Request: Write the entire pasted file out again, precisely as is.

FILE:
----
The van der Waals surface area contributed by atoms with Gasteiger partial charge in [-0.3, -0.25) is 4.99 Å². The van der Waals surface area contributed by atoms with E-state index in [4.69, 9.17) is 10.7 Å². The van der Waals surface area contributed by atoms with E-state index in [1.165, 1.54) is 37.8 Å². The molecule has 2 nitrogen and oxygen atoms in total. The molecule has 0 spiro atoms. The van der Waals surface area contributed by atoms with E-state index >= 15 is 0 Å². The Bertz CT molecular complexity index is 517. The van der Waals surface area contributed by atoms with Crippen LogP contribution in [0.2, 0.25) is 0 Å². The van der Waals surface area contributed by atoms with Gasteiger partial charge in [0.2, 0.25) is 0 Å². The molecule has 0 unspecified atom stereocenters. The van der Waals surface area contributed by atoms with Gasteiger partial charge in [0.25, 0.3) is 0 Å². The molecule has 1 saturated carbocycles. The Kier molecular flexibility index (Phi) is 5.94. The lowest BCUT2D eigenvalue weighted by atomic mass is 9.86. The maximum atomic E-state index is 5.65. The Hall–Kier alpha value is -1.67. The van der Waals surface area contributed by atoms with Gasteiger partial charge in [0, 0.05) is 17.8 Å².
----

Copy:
The van der Waals surface area contributed by atoms with Gasteiger partial charge in [-0.3, -0.25) is 4.99 Å². The van der Waals surface area contributed by atoms with E-state index in [4.69, 9.17) is 10.7 Å². The van der Waals surface area contributed by atoms with E-state index in [1.165, 1.54) is 37.8 Å². The molecule has 2 nitrogen and oxygen atoms in total. The molecule has 0 spiro atoms. The van der Waals surface area contributed by atoms with E-state index >= 15 is 0 Å². The Bertz CT molecular complexity index is 517. The van der Waals surface area contributed by atoms with Crippen LogP contribution in [0.2, 0.25) is 0 Å². The van der Waals surface area contributed by atoms with Gasteiger partial charge in [0.2, 0.25) is 0 Å². The molecule has 0 unspecified atom stereocenters. The van der Waals surface area contributed by atoms with Gasteiger partial charge in [0.25, 0.3) is 0 Å². The molecule has 1 saturated carbocycles. The Kier molecular flexibility index (Phi) is 5.94. The lowest BCUT2D eigenvalue weighted by atomic mass is 9.86. The maximum atomic E-state index is 5.65. The Hall–Kier alpha value is -1.67. The van der Waals surface area contributed by atoms with Gasteiger partial charge in [0, 0.05) is 17.8 Å².